Lots of variables remain, but the USDA’s initial estimate of 2019 acreage devoted to major crops indicates little change in the area harvested for dry hay compared to a year ago. The USDA released its Prospective Plantings report on March 29.
Based on surveys conducted during the first two weeks of March, U.S. producers intend to harvest 53.1 million acres of all hay in 2019, up less than 1 percent from 2018. (The report does not differentiate between alfalfa and other hay.) If realized, this will represent the third-lowest total hay harvested area since 1908, behind 2017 and 2018.
Whether these acreage estimates continue to be accurate remains to be seen. Flooding and other weather-related factors could impact hay acreage in a number of major hay-producing states, and the cold, wet spring has delayed determination of alfalfa winterkill in many Northern states.
Regionally, the report indicates modest decreases in hay acreage across most of the Rocky Mountain states, offset by modest increases in most Corn Belt and Northeast states.
A 60,000-acre decline in California continues a long-term trend that has seen hay acreage drop 455,000 acres since 2014 and 620,000 acres in the past decade. Among other leading dairy states, hay acreage is expected to decline slightly in Idaho and Michigan, but rebound somewhat in Pennsylvania.
For more information, see the Progressive Forage website.
Along with hay acreage expectations, the two reports from the USDA released last week could have an impact on your other feed costs. Initial market reaction saw corn and soybean prices decline.
A quarterly Grain Stocks report estimated the U.S. corn inventory stored in all positions as of March 1, 2019, totaled 8.60 billion bushels, down 3 percent from a year earlier. Even though it was down, the forecast was higher than many market analysts expected.
Soybean inventories totaled 2.72 billion bushels, up 29 percent from a year earlier. With past trade disruptions, market analysts had already factored much of the increase into prices.
The annual Prospective Plantings report estimated U.S. growers will plant 92.8 million acres of corn for all purposes in 2019, up 4 percent (3.66 million acres) from last year.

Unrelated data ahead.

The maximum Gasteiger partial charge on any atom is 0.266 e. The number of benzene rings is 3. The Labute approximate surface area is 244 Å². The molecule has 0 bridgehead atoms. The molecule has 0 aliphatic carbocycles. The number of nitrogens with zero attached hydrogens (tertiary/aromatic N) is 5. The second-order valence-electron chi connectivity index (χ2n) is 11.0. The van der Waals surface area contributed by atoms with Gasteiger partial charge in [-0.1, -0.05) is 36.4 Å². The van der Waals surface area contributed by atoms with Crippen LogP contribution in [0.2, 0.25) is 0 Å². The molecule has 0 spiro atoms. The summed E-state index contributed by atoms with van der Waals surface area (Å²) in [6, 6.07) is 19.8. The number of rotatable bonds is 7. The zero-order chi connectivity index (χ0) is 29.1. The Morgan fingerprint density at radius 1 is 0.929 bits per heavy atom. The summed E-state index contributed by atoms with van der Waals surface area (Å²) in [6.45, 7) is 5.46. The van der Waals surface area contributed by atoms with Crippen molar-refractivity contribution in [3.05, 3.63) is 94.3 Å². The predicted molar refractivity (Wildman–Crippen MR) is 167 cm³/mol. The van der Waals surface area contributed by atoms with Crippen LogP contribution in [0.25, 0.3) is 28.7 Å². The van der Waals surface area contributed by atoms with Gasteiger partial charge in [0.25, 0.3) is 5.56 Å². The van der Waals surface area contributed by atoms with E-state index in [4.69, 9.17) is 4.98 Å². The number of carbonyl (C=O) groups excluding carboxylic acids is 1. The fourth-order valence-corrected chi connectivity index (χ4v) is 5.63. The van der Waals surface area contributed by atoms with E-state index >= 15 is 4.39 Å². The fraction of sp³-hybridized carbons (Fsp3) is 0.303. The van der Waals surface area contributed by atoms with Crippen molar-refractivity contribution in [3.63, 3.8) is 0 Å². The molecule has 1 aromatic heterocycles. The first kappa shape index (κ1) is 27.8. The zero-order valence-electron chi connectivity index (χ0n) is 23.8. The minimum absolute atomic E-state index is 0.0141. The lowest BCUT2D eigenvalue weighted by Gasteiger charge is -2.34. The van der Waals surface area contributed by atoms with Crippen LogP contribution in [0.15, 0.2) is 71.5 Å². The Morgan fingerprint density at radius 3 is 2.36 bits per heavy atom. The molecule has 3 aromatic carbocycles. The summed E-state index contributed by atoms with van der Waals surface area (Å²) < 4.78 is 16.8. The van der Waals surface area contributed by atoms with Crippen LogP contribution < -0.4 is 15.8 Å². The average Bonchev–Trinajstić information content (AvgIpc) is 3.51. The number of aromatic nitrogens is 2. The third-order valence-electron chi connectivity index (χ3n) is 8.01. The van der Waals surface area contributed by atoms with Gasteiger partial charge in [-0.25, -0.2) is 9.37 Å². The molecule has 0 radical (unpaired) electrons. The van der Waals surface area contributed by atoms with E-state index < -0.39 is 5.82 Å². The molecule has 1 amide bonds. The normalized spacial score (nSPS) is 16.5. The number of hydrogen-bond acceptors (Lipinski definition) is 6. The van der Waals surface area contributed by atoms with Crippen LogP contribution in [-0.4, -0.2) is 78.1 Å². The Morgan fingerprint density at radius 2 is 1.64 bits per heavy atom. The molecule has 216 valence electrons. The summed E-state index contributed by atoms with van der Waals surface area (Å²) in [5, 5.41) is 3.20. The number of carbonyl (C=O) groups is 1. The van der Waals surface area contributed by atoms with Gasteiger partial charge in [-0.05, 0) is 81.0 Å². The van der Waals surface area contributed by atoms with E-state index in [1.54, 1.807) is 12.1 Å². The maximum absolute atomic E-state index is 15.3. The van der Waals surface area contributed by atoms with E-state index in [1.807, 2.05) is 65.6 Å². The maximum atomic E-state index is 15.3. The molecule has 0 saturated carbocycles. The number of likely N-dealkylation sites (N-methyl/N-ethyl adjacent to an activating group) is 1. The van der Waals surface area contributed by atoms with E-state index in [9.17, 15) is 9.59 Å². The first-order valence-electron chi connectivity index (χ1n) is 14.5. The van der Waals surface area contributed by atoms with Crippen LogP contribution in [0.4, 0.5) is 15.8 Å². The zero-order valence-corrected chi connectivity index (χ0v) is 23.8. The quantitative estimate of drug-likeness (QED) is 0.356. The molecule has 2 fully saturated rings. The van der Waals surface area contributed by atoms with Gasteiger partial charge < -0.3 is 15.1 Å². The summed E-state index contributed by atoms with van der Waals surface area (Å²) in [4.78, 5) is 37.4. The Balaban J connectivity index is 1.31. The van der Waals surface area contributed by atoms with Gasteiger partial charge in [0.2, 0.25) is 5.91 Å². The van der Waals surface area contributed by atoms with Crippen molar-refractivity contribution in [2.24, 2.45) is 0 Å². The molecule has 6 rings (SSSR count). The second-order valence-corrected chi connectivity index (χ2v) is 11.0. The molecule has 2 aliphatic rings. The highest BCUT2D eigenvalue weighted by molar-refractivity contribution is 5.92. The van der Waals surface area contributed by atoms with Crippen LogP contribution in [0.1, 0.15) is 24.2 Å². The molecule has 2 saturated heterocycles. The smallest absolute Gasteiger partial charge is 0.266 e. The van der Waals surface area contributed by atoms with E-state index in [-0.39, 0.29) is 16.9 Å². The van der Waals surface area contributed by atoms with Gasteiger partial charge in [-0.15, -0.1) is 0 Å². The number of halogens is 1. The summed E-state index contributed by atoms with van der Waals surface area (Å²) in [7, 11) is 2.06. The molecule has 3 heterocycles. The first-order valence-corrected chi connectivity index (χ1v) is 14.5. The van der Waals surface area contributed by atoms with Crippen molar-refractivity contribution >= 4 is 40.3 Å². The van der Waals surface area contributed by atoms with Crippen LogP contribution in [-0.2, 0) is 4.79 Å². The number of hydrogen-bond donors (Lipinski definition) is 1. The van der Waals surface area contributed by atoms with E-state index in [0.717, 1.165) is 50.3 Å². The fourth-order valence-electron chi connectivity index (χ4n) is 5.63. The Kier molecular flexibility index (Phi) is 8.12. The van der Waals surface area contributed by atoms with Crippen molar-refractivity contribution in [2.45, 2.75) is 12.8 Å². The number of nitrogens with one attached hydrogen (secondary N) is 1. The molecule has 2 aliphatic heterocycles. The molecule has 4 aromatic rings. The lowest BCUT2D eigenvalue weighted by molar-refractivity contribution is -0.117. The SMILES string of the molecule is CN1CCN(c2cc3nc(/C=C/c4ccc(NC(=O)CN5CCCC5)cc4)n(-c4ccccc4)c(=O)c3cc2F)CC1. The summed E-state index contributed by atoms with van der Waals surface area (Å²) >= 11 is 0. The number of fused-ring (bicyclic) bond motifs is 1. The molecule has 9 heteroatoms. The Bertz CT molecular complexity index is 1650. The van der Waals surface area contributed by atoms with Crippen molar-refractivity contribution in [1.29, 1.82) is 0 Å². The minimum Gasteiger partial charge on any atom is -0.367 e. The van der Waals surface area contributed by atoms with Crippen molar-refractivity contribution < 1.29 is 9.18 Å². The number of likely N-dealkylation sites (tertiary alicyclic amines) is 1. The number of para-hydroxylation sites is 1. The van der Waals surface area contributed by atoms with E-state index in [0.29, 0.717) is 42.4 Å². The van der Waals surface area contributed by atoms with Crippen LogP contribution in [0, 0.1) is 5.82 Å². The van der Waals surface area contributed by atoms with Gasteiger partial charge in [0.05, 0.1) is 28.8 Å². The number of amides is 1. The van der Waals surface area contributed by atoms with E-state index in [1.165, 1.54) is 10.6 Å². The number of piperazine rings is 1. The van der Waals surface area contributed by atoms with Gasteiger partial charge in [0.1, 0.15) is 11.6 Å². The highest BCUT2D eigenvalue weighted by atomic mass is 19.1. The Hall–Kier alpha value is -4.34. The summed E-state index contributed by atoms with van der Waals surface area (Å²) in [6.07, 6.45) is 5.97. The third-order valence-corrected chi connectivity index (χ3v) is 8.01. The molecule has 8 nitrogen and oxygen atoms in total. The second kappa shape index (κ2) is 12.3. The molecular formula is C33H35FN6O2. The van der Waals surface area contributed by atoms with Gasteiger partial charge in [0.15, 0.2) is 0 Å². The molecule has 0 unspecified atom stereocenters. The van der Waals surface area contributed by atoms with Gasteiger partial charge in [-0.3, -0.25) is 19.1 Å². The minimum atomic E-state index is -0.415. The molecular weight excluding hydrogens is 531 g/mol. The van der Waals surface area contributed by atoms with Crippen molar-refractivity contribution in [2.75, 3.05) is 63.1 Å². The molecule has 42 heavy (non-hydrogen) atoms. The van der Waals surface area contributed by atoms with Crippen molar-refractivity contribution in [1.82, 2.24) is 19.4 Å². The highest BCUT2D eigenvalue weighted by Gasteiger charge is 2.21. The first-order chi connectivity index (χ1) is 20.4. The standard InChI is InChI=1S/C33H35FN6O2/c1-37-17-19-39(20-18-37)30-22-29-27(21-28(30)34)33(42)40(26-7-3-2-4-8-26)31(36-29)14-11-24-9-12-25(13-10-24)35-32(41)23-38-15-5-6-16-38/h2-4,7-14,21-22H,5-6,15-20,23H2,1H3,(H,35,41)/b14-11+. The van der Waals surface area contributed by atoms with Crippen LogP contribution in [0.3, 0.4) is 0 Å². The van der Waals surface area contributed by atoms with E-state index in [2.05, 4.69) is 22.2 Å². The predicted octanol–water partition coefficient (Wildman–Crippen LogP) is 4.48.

Soybean-planted area for 2019 is estimated at 84.6 million acres, down 5 percent from last year.
Affecting cottonseed supplies, the cotton-planted area for 2019 is estimated at 13.8 million acres, 2 percent below last year.
Cooperatives Working Together (CWT) member cooperatives can now add pasteurized process cheese, cream cheese and anhydrous milkfat to the list of products eligible for export assistance, according to the National Milk Producers Federation (NMPF).
Previously, the CWT export assistance program was available for American-type cheeses, butter and whole milk powder. Nonfat dry milk powder and whey powders are not eligible to receive assistance.
Member cooperatives and individuals pay 4 cents per hundredweight of milk to CWT. Only dairy farmer cooperatives that are fully participating members of CWT are qualified to apply for export assistance.
Under the program, CWT member cooperatives submit requests for financial help in making sales to specified markets.
Through April 1, CWT had assisted with exports of dairy products equivalent to more than 459.6 million pounds of milk (milkfat basis).
Although small, the index of Global Dairy Trade (GDT) dairy product prices posted a ninth consecutive increase during the auction held April 2, up 0.8 percent.
Prices for most major product categories were higher:
- Skim milk powder was up 1.8 percent to $2,468 per metric ton (MT).
- Butter was up 5.8 percent to $5,374 per MT.
- Cheddar cheese was up 3.2 percent to $4,248 per MT.
- Whole milk powder was down 1.3 percent to $3,287 per MT.
The next GDT auction is April 16, 2019.
- Progressive Dairyman
- Email Dave Natzke